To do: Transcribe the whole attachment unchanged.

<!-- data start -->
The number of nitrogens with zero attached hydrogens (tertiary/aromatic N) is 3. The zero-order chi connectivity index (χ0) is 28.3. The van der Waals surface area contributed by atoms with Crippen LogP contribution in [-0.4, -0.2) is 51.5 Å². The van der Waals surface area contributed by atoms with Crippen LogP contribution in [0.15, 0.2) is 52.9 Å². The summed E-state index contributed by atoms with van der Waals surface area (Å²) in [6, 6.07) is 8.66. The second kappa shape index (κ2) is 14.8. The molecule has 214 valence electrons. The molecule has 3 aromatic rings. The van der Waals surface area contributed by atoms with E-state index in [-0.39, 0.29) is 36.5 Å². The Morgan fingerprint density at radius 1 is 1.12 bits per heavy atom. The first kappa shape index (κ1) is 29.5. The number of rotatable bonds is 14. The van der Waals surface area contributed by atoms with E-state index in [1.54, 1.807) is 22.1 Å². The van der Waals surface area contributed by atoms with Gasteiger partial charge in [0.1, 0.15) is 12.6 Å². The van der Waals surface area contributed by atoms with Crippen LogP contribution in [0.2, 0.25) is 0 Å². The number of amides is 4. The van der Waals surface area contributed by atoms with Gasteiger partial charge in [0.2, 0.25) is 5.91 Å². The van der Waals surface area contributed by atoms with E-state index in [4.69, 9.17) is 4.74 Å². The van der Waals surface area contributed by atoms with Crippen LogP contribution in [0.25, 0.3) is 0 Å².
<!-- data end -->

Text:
The number of nitrogens with zero attached hydrogens (tertiary/aromatic N) is 3. The zero-order chi connectivity index (χ0) is 28.3. The van der Waals surface area contributed by atoms with Crippen LogP contribution in [-0.4, -0.2) is 51.5 Å². The van der Waals surface area contributed by atoms with Crippen LogP contribution in [0.15, 0.2) is 52.9 Å². The summed E-state index contributed by atoms with van der Waals surface area (Å²) in [6, 6.07) is 8.66. The second kappa shape index (κ2) is 14.8. The molecule has 214 valence electrons. The molecule has 3 aromatic rings. The van der Waals surface area contributed by atoms with E-state index in [-0.39, 0.29) is 36.5 Å². The Morgan fingerprint density at radius 1 is 1.12 bits per heavy atom. The first kappa shape index (κ1) is 29.5. The number of rotatable bonds is 14. The van der Waals surface area contributed by atoms with E-state index in [1.54, 1.807) is 22.1 Å². The van der Waals surface area contributed by atoms with Gasteiger partial charge in [0.1, 0.15) is 12.6 Å². The van der Waals surface area contributed by atoms with Crippen LogP contribution in [0.2, 0.25) is 0 Å². The number of amides is 4. The van der Waals surface area contributed by atoms with Gasteiger partial charge in [0.2, 0.25) is 5.91 Å². The van der Waals surface area contributed by atoms with E-state index in [4.69, 9.17) is 4.74 Å². The van der Waals surface area contributed by atoms with Crippen LogP contribution in [0.25, 0.3) is 0 Å².